The Science of Gloss Paint Explained

Updated May 11, 2024 | Posted Jan 25, 2022 | Professional insight, Product Advice | 7 comments

As a decorator, I’m forever being questioned about why oil-based products yellow over time and the science of gloss paint. Things have changed dramatically over the past decade, and it doesn’t look as though the rate of change is going to slow.

But what is driving the change? Why does modern oil-based gloss turn yellow? What is the alternative? There are loads of different things in play that are shaping the landscape when it comes to gloss. I thought I’d put a little blog together and explain what’s going on.


The Science of Gloss Paint


Up until 2010, there was only really one type of gloss paint product you would have used, and that was oil-based. The problem is, the oil in oil-based gloss is an alkyd, and one of the properties of alkyds is they turn yellow over time.

Manufacturers used to use chemicals known as VOCs to slow the yellowing process of alkyd oils. However, in 2010 the EU started to restrict the use of VOCs in a bid to make paint more environmentally friendly. The knock-on effect is alkyd products now turn yellow a lot faster than they used to. These restrictions have systematically been tightened since then.

This affects white oil-based gloss more than tinted colours. However, the discolouration happens to some extent in EVERY colour.

So, what is the alternative?

Water-Based Gloss


Well, there is water-based, but this also comes with issues. There are plenty of great quality water-based satinwood products out there, WRX satinwood as an example, is awesome. Water-based gloss is a little trickier. You can’t get the sheen level with water-based, as the sheen would be provided by the alkyd in traditional paints. Water-based gloss doesn’t level off either. You can be left with stringy, horrible brush marks in a lot of cases.

I know water-based technology is getting better all the time as science advances, but it really isn’t there yet.


Hybrid Gloss Paints


Hybrid paint is the answer for me!! This is a technology which isn’t often spoken about. In fact, for reasons that are lost on me, paint manufacturers try to disguise hybrid products as “water-based”. This is a madness!!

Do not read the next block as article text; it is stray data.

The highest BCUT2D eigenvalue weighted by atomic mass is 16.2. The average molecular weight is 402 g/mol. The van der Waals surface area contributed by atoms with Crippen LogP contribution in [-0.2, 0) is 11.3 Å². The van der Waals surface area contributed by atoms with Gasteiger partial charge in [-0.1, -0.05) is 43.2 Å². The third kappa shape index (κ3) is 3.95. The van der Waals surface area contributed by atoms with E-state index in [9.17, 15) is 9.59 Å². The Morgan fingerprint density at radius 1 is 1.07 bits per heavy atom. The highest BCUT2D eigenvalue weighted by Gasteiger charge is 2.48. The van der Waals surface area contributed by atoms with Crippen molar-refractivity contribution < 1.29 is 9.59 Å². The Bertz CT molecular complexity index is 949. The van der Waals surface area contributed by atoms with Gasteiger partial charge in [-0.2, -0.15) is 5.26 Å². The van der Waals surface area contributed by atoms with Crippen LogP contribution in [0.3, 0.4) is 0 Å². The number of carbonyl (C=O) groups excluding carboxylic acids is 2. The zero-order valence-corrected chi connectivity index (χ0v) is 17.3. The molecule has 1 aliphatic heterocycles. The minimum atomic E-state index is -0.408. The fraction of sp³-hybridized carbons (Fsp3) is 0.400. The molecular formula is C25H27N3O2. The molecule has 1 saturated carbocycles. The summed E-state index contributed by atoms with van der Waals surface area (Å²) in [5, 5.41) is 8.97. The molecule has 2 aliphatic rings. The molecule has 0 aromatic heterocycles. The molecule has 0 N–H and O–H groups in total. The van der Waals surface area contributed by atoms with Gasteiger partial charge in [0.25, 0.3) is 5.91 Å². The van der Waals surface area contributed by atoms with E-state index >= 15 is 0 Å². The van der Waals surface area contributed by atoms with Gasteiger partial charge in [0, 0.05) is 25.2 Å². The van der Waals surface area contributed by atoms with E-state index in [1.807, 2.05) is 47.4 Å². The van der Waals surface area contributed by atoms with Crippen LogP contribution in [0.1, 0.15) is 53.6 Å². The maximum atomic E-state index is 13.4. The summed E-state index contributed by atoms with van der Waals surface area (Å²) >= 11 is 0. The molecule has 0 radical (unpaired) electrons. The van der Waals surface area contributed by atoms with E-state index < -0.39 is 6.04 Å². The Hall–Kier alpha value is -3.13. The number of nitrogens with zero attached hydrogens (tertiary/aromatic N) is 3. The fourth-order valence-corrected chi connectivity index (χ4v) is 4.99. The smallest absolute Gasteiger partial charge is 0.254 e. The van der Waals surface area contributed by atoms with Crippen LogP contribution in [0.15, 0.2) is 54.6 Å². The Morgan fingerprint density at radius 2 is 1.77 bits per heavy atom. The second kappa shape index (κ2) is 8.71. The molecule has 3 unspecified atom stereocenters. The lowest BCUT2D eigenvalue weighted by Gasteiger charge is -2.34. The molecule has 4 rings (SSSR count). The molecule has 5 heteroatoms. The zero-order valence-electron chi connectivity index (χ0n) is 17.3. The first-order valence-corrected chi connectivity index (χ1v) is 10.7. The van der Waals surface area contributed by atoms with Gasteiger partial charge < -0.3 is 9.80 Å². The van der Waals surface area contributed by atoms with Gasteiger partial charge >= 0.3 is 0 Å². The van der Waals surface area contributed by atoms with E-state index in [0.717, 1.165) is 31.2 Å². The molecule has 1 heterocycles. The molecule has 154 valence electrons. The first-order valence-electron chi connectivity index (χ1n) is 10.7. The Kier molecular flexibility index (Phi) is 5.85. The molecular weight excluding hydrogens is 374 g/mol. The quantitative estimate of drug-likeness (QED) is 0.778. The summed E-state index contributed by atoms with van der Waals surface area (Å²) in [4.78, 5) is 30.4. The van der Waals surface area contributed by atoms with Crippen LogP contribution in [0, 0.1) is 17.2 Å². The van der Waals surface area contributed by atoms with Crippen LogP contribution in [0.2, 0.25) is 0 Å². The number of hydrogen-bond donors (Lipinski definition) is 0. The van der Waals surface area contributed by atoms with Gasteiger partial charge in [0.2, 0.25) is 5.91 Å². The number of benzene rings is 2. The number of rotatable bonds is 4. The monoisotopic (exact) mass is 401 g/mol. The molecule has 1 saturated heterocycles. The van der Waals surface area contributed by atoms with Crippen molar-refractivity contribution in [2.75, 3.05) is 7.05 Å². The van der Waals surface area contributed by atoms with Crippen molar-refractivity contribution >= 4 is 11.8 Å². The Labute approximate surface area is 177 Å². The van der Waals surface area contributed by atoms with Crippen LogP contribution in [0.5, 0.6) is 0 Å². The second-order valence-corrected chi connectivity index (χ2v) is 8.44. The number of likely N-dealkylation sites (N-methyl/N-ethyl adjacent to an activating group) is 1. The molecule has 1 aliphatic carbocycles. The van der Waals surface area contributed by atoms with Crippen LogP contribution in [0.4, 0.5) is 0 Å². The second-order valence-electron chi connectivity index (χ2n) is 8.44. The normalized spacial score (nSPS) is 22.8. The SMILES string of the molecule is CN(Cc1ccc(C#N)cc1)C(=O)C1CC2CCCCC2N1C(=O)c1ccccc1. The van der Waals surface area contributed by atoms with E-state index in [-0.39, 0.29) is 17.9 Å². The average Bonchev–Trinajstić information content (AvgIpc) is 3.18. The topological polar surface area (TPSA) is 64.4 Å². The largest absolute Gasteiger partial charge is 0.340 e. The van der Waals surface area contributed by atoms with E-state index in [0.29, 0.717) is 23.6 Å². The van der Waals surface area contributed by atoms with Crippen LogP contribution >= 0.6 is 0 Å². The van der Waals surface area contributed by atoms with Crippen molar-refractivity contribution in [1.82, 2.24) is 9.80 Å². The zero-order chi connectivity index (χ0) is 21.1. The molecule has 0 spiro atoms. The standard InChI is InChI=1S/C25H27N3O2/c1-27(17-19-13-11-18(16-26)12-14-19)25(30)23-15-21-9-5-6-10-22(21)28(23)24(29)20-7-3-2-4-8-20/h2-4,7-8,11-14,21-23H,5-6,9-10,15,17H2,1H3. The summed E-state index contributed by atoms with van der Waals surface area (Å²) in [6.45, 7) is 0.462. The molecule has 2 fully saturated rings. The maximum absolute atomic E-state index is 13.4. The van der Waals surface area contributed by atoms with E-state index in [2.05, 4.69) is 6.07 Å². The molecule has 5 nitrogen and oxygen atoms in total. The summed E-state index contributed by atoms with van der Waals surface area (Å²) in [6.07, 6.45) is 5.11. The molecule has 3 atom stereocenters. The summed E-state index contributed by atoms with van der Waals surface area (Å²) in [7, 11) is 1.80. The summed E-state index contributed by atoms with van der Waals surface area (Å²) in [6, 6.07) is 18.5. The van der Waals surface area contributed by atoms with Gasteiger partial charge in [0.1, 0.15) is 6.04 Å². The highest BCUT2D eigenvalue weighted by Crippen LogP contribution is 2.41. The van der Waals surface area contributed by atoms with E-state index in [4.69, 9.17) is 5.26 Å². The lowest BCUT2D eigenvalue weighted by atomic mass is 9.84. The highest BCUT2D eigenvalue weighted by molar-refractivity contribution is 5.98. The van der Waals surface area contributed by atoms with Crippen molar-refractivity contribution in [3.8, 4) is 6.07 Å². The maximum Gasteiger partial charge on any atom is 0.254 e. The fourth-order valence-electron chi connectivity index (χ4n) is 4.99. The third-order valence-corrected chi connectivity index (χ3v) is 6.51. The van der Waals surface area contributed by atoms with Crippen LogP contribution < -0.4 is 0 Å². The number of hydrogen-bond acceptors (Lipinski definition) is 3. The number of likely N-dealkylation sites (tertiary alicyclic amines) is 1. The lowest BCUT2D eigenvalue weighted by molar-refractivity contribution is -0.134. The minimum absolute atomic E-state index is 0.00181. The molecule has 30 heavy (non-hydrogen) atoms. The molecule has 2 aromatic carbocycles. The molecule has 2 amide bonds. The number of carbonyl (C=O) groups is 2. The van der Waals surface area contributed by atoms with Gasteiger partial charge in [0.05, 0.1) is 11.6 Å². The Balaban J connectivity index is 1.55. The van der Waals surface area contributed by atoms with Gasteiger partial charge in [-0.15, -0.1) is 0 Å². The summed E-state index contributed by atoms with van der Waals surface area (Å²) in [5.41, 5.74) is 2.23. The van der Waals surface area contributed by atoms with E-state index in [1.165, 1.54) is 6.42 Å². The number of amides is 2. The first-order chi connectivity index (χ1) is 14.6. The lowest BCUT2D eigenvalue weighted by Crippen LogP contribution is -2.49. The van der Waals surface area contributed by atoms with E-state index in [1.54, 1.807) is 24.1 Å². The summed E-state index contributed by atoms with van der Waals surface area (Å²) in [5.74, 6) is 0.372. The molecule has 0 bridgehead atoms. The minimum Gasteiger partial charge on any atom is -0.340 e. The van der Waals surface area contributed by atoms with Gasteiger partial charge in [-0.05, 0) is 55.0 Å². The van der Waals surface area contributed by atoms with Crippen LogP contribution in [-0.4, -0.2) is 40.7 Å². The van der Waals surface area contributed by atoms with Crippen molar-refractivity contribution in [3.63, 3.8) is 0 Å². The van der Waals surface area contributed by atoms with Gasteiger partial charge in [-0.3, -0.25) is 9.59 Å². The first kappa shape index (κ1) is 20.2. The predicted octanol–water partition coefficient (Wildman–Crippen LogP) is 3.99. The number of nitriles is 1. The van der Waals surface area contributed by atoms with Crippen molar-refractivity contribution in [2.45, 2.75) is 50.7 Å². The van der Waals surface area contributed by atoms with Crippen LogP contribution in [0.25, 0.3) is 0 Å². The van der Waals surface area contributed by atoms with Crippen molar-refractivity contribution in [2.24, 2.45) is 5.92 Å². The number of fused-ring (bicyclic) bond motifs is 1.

Hybrid gloss is what a chemist might call an “alkyd emulsion”. It does contain a very small amount of the alkyd oil, but a lot. Certainly nowhere near the amount that you’d find in traditional oil-based gloss.


The best way I can describe a hybrid gloss is a compromise between water-based and oil-based. I’ll explain.

A hybrid gloss is mostly water-based, but with an “oil carrier”.

A hybrid gloss will level off better than water-based, but not quite as good as oil.

A hybrid gloss will yellow over time, but it will take years for this to happen.

A hybrid paint is tougher than water-based, but not quite as tough as oil.

Get the idea?

In other words, you almost avoid the issue of your gloss yellowing altogether, but without the many drawbacks of fully water-based paint.

Great examples of quality hybrid gloss paints include Teknos Futura and Johnstone’s Aqua.


What Does the Future Hold for Gloss Paint?


Gloss paint products have changed so much in recent years and the evolution of gloss hasn’t finished just yet. We are being driven by legislation and science. The same way as we are being turned away from diesel vans and pushed towards electric.

Change needs to happen because the world we live in is not sustainable. Oil-based paint products will be phased out before long. I just hope the products we are left with will perform as they need to.

Updated May 11, 2024 | Posted Jan 25, 2022 | 7 comments